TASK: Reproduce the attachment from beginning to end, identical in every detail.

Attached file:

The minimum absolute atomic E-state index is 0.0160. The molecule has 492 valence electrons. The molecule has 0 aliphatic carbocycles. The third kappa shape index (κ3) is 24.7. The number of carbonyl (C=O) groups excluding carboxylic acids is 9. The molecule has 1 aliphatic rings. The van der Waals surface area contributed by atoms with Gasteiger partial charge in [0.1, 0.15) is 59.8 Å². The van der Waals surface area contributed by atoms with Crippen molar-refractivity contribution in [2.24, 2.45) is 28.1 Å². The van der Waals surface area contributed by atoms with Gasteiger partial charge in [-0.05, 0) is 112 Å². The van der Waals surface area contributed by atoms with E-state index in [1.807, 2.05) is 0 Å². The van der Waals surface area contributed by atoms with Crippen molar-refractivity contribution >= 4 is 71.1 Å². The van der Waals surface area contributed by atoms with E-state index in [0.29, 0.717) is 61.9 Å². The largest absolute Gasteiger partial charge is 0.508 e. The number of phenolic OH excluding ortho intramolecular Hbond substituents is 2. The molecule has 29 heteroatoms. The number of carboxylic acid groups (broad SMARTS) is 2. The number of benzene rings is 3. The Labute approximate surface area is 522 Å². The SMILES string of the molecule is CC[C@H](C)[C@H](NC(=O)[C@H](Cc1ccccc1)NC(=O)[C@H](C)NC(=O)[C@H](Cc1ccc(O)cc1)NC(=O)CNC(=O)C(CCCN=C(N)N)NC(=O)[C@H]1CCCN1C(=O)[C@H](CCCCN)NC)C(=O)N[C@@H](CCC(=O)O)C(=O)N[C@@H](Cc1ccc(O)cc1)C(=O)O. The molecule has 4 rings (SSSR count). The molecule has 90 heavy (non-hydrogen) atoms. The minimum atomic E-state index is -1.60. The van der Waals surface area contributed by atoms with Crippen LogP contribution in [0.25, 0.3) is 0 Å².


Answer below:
The minimum absolute atomic E-state index is 0.0160. The molecule has 492 valence electrons. The molecule has 0 aliphatic carbocycles. The third kappa shape index (κ3) is 24.7. The number of carbonyl (C=O) groups excluding carboxylic acids is 9. The molecule has 1 aliphatic rings. The van der Waals surface area contributed by atoms with Gasteiger partial charge in [0.1, 0.15) is 59.8 Å². The van der Waals surface area contributed by atoms with Crippen molar-refractivity contribution in [2.24, 2.45) is 28.1 Å². The van der Waals surface area contributed by atoms with Gasteiger partial charge in [-0.05, 0) is 112 Å². The van der Waals surface area contributed by atoms with E-state index in [1.807, 2.05) is 0 Å². The van der Waals surface area contributed by atoms with Crippen molar-refractivity contribution >= 4 is 71.1 Å². The van der Waals surface area contributed by atoms with E-state index in [0.29, 0.717) is 61.9 Å². The largest absolute Gasteiger partial charge is 0.508 e. The number of phenolic OH excluding ortho intramolecular Hbond substituents is 2. The molecule has 29 heteroatoms. The number of carboxylic acid groups (broad SMARTS) is 2. The number of benzene rings is 3. The Labute approximate surface area is 522 Å². The SMILES string of the molecule is CC[C@H](C)[C@H](NC(=O)[C@H](Cc1ccccc1)NC(=O)[C@H](C)NC(=O)[C@H](Cc1ccc(O)cc1)NC(=O)CNC(=O)C(CCCN=C(N)N)NC(=O)[C@H]1CCCN1C(=O)[C@H](CCCCN)NC)C(=O)N[C@@H](CCC(=O)O)C(=O)N[C@@H](Cc1ccc(O)cc1)C(=O)O. The molecule has 4 rings (SSSR count). The molecule has 90 heavy (non-hydrogen) atoms. The minimum atomic E-state index is -1.60. The van der Waals surface area contributed by atoms with Crippen LogP contribution in [0.25, 0.3) is 0 Å².